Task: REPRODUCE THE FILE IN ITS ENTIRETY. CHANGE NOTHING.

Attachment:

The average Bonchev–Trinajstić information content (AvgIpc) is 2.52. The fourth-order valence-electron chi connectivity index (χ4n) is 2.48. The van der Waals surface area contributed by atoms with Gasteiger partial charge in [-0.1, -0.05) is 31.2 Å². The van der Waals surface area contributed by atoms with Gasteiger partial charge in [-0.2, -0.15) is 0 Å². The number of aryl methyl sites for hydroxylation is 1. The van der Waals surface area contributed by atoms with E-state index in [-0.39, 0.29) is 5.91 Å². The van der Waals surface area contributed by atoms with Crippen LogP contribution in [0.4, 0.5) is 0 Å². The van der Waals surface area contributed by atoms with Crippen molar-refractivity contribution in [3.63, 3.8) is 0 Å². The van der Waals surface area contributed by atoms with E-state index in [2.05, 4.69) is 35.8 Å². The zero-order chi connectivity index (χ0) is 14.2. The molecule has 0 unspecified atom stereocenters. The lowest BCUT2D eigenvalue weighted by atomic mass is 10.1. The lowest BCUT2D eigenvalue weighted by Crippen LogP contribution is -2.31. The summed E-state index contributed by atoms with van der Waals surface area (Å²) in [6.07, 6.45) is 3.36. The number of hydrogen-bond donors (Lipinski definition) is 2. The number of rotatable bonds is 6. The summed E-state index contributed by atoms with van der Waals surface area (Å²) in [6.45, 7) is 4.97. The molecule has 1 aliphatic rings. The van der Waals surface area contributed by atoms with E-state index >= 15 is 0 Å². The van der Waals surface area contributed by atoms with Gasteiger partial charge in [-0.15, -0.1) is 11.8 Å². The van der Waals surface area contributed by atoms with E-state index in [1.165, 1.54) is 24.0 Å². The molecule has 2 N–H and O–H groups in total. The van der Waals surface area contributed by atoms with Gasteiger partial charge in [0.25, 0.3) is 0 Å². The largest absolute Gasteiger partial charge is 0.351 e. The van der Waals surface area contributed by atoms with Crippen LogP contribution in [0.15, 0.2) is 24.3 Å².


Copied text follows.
The average Bonchev–Trinajstić information content (AvgIpc) is 2.52. The fourth-order valence-electron chi connectivity index (χ4n) is 2.48. The van der Waals surface area contributed by atoms with Gasteiger partial charge in [-0.1, -0.05) is 31.2 Å². The van der Waals surface area contributed by atoms with Gasteiger partial charge in [-0.2, -0.15) is 0 Å². The number of aryl methyl sites for hydroxylation is 1. The van der Waals surface area contributed by atoms with E-state index in [-0.39, 0.29) is 5.91 Å². The van der Waals surface area contributed by atoms with Crippen LogP contribution in [0.4, 0.5) is 0 Å². The van der Waals surface area contributed by atoms with Crippen molar-refractivity contribution in [3.63, 3.8) is 0 Å². The van der Waals surface area contributed by atoms with E-state index in [2.05, 4.69) is 35.8 Å². The zero-order chi connectivity index (χ0) is 14.2. The molecule has 0 unspecified atom stereocenters. The lowest BCUT2D eigenvalue weighted by atomic mass is 10.1. The lowest BCUT2D eigenvalue weighted by Crippen LogP contribution is -2.31. The summed E-state index contributed by atoms with van der Waals surface area (Å²) in [6.07, 6.45) is 3.36. The number of hydrogen-bond donors (Lipinski definition) is 2. The number of rotatable bonds is 6. The summed E-state index contributed by atoms with van der Waals surface area (Å²) in [6.45, 7) is 4.97. The molecule has 1 aliphatic rings. The van der Waals surface area contributed by atoms with E-state index >= 15 is 0 Å². The van der Waals surface area contributed by atoms with Gasteiger partial charge in [-0.15, -0.1) is 11.8 Å². The van der Waals surface area contributed by atoms with E-state index in [1.165, 1.54) is 24.0 Å². The molecule has 2 N–H and O–H groups in total. The van der Waals surface area contributed by atoms with Gasteiger partial charge in [0.25, 0.3) is 0 Å². The largest absolute Gasteiger partial charge is 0.351 e. The van der Waals surface area contributed by atoms with Crippen LogP contribution in [0.15, 0.2) is 24.3 Å².